: remove from Equation 5.
: remove from Equation 5.
We train the above seven GAN variants on the same training data and evaluate the shadow-removal results on both the SRD dataset and the ISTD dataset. The results are summarized in Table 3, from which we can observe: (1) all the GAN variants can recover shadow-light or shadow-free in the shadow regions when compared with BASE; (2) the negative residual image from the residual generator and the inverse illumination map can help improve the performance of the shadow-removal refinement, and the combination leads to the best performance; and (3) the loss functions and are necessary to ensure the high-quality shadow-removal results, this clearly demonstrates the advantage of the joint discriminator and cross learning among three outputs. We also provide the visualization in Figure 6, from which we can clearly see that our RIS-GAN recovers the best details of the shadow-removal regions and looks more realistic.
To better explore the potential of our proposed RIS-GAN, we also visualize the shadow detection masks, and extend the current approach for video shadow removal.
Shadow detection. Although we focus on shadow removal rather than detection, our RIS-GAN also can get the shadow detection masks based on the negative residual images and the inverse illumination maps. Figure 7 shows the promising detection results. We observe that both the generated negative residual images and inverse illumination maps effectively distinguish the shadow and non-shadow regions well.
Extension to video We apply our RIS-GAN to handle shadow videos by processing each frame in order. Figure 8 presents the shadow-removal results for the frames every 100 milliseconds. From this Figure we can observe that the video shadow-removal results by applying image-level shadow removal approach to video directly are not good enough and there is still room for better improvement.
What’s more, although our proposed RIS-GAN framework is designed for shadow removal, it is not limited to the shadow removal only. It is easy to be extended and applied to general image-level applications such as rain removal, image dehazing, intrinsic image decomposition, as well as other image style-transfer tasks.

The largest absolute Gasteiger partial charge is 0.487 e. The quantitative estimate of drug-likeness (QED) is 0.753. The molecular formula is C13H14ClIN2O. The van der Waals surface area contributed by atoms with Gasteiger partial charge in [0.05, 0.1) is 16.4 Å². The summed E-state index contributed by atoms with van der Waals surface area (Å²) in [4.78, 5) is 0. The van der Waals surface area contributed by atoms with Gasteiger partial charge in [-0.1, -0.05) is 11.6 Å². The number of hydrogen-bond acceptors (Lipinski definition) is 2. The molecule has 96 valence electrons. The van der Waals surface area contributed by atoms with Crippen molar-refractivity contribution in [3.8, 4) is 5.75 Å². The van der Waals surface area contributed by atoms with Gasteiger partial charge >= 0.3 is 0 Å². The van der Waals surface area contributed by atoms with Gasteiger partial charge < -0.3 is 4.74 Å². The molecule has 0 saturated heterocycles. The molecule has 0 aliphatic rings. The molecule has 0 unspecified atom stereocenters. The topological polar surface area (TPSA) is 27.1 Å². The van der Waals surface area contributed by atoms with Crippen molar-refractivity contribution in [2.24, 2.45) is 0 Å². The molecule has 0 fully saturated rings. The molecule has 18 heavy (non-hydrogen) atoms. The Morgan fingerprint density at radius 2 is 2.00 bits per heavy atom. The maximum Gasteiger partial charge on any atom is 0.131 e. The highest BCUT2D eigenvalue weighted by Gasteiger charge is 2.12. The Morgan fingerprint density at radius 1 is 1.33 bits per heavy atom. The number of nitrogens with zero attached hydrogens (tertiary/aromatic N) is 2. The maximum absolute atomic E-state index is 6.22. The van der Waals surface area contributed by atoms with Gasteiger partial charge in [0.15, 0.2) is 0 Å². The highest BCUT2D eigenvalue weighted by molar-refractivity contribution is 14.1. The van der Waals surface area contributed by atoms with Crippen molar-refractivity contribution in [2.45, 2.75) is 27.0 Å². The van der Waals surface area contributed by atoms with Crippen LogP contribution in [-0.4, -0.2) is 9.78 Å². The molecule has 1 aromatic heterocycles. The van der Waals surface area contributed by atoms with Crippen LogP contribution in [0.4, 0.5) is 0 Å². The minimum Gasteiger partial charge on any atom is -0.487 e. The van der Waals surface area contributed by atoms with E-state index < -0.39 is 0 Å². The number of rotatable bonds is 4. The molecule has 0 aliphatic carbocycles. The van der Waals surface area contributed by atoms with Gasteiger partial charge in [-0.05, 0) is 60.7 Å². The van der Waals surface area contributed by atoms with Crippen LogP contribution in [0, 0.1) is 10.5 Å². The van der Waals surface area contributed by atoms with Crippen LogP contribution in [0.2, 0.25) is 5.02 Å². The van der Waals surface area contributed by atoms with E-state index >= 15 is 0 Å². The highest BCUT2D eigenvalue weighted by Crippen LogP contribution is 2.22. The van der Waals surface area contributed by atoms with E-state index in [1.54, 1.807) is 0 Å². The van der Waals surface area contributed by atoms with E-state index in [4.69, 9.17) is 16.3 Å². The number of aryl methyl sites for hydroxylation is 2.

In this paper, we have proposed a general and novel framework RIS-GAN to explore the residual and illumination for shadow removal. The correlation among residual, illumination and shadow has been well explored under a unified end-to-end framework. With the estimated negative residual image and inverse illumination map incorporating into the shadow refinement, we are able to get complementary input sources to generate a high-quality shadow-removal image. The extensive experiments have strongly confirmed the advantages of incorporating residual and illumination for shadow removal.
Our future work includes extending the current work to video-level shadow removal and applying the explored residual and illumination to solve the real challenging vision problems, such as image illumination enhancement.
This work was partly supported by Key Technological Innovation Projects of Hubei Province (2018AAA062), the National Natural Science Foundation of China (No. 61672390, No. 61972298, NO. 61902286, No.61972299, No.U1803262), the National Key Research and Development Program of China (2017YF-B1002600), China Postdoctoral Science Found (No. 070307), and the Joint laboratory Foundation of Xiaomi Company and Wuhan University. Chunxia Xiao is the corresponding author.